|Major Groups > Gilled Mushrooms > Pink-Spored > Entoloma & Satellite Genera > Entoloma murraii|
by Michael Kuo
Most members of the Entolomataceae (a large family containing pinkish-spored gilled mushrooms with angular, warted, or ribbed spores) are difficult to identify with any certainty. But Entoloma murraii, like its salmon-colored counterpart, Entoloma salmoneum (aka Nolanea quadrata), is a distinctive little guy, and stands out in the crowd. Typically found in swamps or wet woods east of the Rocky Mountains, Entoloma murraii has a conical, yellow cap with a prominent point and a silky texture, a yellow stem, and a pink spore print.
Compare Entoloma murraii with Entoloma luteum, which is similar but more drab and less pointy.
Ecology: Saprobic; growing alone, scattered, or gregariously under hardwoods or conifers in swamps and wet woods; summer and fall; eastern North America, documented in Costa Rica.
Cap: 1-3 cm; conical or bell-shaped, with a pointed center; silky; bright yellow, fading in age; dry or somewhat sticky when fresh.
Gills: Attached to the stem; almost distant; pale yellow at first, eventually pinkish.
Stem: 5-10 cm long; 2-4 mm thick; fragile; dry; smooth; yellow; with white mycelium at the base.
Flesh: Thin; fragile; colored like the cap.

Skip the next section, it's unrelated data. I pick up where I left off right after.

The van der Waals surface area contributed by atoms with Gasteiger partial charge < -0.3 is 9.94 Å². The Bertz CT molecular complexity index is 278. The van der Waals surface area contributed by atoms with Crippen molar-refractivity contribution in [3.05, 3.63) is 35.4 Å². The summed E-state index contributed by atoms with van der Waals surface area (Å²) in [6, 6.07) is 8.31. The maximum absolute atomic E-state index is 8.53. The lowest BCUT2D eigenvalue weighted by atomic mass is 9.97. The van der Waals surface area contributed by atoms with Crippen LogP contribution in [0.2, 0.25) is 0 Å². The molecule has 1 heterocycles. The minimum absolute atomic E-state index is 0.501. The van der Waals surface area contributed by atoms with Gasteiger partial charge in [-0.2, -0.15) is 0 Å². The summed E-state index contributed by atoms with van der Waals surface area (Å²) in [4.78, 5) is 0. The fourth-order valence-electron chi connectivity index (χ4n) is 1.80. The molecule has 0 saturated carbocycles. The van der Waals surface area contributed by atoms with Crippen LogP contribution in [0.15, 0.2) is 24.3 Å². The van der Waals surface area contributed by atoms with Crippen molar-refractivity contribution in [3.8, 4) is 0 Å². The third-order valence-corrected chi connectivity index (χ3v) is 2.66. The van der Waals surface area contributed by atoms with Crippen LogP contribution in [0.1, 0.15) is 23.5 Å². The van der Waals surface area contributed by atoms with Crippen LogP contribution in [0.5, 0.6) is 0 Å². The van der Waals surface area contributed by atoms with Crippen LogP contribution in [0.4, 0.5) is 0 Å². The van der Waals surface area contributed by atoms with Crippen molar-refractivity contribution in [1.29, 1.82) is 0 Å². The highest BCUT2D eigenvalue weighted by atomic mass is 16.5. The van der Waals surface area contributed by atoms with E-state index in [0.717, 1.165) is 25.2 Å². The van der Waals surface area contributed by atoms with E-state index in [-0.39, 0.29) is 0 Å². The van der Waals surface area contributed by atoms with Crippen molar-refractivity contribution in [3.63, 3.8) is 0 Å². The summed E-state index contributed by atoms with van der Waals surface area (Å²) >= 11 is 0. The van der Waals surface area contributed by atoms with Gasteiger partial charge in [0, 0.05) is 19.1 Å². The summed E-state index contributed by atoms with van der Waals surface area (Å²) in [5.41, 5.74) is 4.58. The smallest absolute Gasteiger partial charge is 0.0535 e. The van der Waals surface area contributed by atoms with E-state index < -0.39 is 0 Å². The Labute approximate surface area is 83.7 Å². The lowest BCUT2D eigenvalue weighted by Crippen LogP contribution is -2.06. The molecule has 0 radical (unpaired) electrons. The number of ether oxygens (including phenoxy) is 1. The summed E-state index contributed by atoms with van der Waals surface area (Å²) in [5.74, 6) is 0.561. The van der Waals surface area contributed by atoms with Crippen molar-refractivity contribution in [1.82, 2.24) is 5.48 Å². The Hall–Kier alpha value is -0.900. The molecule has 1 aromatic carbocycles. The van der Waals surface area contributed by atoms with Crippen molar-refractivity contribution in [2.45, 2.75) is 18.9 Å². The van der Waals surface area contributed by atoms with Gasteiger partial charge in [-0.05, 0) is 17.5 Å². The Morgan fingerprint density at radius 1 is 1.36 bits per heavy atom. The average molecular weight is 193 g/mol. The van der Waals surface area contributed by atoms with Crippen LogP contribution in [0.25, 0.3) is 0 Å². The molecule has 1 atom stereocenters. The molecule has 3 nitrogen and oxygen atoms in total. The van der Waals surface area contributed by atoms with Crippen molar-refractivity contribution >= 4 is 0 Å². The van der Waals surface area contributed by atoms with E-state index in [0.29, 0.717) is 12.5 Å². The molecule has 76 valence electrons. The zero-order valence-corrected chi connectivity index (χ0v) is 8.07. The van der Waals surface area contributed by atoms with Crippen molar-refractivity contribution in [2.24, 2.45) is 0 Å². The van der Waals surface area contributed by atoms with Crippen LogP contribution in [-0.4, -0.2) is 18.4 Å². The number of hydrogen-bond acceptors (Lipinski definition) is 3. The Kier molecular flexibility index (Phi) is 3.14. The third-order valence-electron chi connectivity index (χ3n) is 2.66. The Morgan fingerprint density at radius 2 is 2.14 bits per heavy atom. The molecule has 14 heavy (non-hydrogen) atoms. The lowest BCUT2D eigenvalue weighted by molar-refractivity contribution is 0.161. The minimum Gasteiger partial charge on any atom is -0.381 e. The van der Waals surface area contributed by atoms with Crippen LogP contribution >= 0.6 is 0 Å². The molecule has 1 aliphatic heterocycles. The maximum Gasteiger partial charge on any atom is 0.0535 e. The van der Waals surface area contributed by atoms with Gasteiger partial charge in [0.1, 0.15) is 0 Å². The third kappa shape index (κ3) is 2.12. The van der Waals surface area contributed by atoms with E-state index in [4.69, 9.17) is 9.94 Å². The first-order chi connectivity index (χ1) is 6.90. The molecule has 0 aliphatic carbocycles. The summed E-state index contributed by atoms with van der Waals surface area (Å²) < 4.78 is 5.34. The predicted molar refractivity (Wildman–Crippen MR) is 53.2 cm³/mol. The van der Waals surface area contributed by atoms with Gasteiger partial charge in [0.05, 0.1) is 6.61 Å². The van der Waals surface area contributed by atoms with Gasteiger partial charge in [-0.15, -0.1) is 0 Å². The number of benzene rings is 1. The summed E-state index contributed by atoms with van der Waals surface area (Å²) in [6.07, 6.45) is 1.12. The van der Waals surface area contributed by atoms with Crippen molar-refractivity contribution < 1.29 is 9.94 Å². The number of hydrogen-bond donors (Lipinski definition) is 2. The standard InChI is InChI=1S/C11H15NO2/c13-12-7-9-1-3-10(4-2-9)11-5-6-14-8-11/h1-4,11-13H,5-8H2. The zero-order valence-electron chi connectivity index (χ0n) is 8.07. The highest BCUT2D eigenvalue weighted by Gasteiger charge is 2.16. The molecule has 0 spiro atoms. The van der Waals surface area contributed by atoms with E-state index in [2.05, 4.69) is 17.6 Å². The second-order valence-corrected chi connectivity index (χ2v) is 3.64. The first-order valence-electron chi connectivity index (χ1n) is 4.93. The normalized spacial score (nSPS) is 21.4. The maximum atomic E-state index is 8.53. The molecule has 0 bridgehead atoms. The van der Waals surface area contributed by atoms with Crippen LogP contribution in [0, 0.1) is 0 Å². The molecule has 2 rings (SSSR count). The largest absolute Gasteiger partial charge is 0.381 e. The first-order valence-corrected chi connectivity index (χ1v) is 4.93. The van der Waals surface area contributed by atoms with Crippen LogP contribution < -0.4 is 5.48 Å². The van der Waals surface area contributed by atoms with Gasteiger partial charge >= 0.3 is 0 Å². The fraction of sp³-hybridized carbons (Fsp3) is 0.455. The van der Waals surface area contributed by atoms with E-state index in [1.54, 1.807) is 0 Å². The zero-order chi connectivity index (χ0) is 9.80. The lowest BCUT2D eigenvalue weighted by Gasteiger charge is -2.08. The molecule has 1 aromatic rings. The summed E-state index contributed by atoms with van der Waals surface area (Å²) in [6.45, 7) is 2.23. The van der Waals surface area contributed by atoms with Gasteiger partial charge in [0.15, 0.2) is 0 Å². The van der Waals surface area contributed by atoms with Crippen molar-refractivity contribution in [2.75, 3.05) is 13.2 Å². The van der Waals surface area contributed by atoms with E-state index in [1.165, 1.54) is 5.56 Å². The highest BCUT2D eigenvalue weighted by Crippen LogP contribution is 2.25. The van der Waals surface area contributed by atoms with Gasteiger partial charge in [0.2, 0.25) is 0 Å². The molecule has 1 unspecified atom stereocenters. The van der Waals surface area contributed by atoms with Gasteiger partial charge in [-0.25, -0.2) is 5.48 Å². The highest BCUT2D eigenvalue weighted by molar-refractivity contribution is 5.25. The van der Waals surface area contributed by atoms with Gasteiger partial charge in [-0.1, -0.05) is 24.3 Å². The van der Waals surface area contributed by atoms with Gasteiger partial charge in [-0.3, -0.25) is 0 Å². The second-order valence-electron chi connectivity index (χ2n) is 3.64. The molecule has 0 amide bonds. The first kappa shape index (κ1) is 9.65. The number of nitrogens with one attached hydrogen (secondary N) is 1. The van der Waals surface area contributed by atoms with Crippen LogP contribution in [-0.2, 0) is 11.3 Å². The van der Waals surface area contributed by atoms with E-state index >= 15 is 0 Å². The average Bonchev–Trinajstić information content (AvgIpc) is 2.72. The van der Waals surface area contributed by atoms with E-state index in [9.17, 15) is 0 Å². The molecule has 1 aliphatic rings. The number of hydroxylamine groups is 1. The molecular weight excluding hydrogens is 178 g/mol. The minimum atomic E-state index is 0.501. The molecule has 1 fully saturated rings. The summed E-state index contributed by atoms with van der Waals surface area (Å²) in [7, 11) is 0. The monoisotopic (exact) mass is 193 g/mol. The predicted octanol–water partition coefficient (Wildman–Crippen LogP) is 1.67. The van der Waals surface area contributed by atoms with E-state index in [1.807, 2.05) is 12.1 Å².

Spore Print: Pink.
Microscopic Features: Spores 9-12 x 8-10 µ; four-sided; angular (see the link below to Macrofungi of Costa Rica for an electron microscope illustration); inamyloid. Cystidia absent.
REFERENCES: (Berkeley & M. A. Curtis, 1859) Saccardo, 1899. (Saccardo, 1899; Hesler, 1967; Smith, Smith & Weber, 1979; Phillips, 1991/2005; Lincoff, 1992; Barron, 1999; Halling, 2003; Roody, 2003; Halling & Mueller, 2005; McNeil, 2006; Miller & Miller, 2006.) Herb. Kuo 09029510.
Synonyms: Inocephalus murraii, Nolanea murraii, Entoloma cuspidatum, Rhodopyllus murraii and Entoloma murrayi.
Entoloma, Inocephalus, or Nolanea? The short answer is: they don't know yet. And even when some of them think they know, others won't agree; they are, after all, academics. One DNA study (see Moncalvo et al., 2002) has demonstrated a Nolanea-like group of species like Entoloma strictius to be fairly coherent, as well as a separate, Inocephalus-like group containing Entoloma murraii and Entoloma salmoneum. For now, I follow the current Dictionary of the Fungi, which folds Nolanea and Inocephalus into Entoloma, and Entoloma expert Machiel Noordeloos, whose current arrangement of Entoloma treats Inocephalus and Nolanea as subgenera of Entoloma.
Further Online Information:
Cite this page as:
Kuo, M. (2004, July). Entoloma murraii. Retrieved from the MushroomExpert.Com Web site: http://www.mushroomexpert.com/entoloma_murraii.html